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-1

It depends on what strength you are refering to. Mental strength in the 21st century is more important than physical strength. Emotional intelligence, manipulation limited by morals and mental health are far more important in today's world. Men in the past have been the hunters, farmers, constructors and more often given tasks which require physical ...


2

Jobs that absolutely need male strength? No, none whatsoever. Jobs in which more strength would be useful are all around us. I'll pick child care as an example. I'm a father, and I count physical strength as a very useful asset. One use case is to carry my sleeping 6-year-old without waking him up, and managing to hold him with one arm while opening the ...


0

In my job (logistics mule) a lot of the women claim they underperform because they lack male strength. So at least according to them, my ordinary job does.


0

It's not the biology you're looking for. You're looking at muscle when it's largely irrelevant. I don't want to presume what "female level strength" is, so instead I'll my own physical strength, and boy oh boy you're in a bad shape. If that was your baseline then your society is has no other choice but to use their big fat human brain. No amount of raw ...


-1

No, in our modern or anyone's more-than-modern society, personal strength is not a limiting factor for any job assuming personal wealth or the equivalent available for use in acquiring mechanical means to assist or achieve a task. Nor need pregnancy overly limit, directly, such things either. Can a pregnant woman steer an oil tanker better than a hugely ...


1

No it's nothing that can't be accomplished with more time added on or more people to join in for whatever if we're looking at pre tools with post tools you can have less people to most tasks. Women disguised as men during the civil war performed all the same duties, functions, and miles as their male counterparts. Khutulun Mongolian Wrester & ...


1

To answer your question directly the only thing I can think of that can be affected by the average man being slightly more physically strong than women is war. To modern war it matters less than when we still killed each other with blades and pointy sticks. Back when battles were hundreds or thousands of men lining up and killing each other (slowly) with ...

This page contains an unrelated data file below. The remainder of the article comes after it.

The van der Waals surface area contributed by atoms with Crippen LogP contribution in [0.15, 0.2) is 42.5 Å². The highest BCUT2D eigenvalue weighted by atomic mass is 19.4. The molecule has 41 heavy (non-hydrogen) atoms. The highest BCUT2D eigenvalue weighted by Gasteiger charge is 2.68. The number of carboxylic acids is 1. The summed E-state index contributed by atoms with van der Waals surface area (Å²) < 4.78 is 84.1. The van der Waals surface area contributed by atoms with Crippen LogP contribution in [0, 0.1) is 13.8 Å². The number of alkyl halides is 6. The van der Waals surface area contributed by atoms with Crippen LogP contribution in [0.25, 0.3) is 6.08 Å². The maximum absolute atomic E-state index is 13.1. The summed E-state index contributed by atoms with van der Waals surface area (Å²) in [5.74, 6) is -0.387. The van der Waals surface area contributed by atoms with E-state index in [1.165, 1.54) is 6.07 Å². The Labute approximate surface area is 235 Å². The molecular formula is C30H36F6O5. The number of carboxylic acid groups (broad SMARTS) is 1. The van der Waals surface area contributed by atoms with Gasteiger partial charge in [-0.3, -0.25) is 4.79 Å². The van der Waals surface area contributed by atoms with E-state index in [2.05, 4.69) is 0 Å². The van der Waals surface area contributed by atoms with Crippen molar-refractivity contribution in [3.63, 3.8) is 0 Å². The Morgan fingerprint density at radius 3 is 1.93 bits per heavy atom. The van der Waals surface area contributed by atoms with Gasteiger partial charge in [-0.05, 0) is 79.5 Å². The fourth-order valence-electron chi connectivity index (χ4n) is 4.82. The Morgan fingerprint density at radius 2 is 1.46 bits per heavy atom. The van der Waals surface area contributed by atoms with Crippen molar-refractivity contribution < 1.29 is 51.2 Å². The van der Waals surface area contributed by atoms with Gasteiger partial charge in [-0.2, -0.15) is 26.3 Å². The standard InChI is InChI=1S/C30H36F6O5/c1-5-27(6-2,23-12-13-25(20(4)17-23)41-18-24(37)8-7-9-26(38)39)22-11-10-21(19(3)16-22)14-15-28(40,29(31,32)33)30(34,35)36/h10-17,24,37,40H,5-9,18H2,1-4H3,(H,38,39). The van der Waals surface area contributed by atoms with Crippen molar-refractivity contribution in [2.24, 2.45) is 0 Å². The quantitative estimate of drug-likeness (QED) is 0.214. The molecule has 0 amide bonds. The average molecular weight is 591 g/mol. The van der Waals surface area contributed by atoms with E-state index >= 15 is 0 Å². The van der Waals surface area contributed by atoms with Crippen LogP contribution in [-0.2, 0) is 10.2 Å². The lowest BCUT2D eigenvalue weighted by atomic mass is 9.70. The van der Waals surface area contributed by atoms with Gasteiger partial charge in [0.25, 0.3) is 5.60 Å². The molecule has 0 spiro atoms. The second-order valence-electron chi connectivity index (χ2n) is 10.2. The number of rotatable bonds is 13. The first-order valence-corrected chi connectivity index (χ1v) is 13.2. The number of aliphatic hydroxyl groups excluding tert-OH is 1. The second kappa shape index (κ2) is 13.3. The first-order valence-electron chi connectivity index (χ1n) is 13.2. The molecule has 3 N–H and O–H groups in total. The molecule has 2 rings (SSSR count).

2

I can’t think of any single task in the past or present which requires high strength but can’t be broken down into smaller parts or tasks. Sure, the average man might be able to lift a heavier log of wood than the average woman, but at some point you’ll always need two pairs of hands. We’ve always excelled at breaking things into manageable parts. I also ...


5

As soon as you have things like levers, wedges and wheels -- not to mention draft animals -- muscle power becomes a 'nice to have' rather than essential. Yes, big, hefty construction workers (of either sex) may get the job done quicker than small, delicate ones (of either sex) if they have to move a lot of bags of cement etc; and (crucially) your wages bill ...


4

Ok, before I answer the main point, I'm going go into a little diversion which has really important implications: What's the gravity on your all-female world? Because the physical strength of the people on your planet (male and female) will be highly dependent on the gravity they live in. If your planet has a lower than Earth gravity (like say the 0.89g ...


6

No there isn't. While on average, men are stronger than women, some individual women are much stronger than the average male, and vice versa. For all i know the maximum strength a human can reach is slightly higher in men, but that is just for extreme cases. The biggest part of the difference in average strengths is (somewhat dated) role models, and ...


36

Historically, male strength has served us well in any type of construction job, or things like combat. However, as industry and tools develop, this becomes increasingly less significant and necessary. Especially the invention of industrial tools to make manual tasks easier, contributes to the difference being less significant. While historically a man with ...


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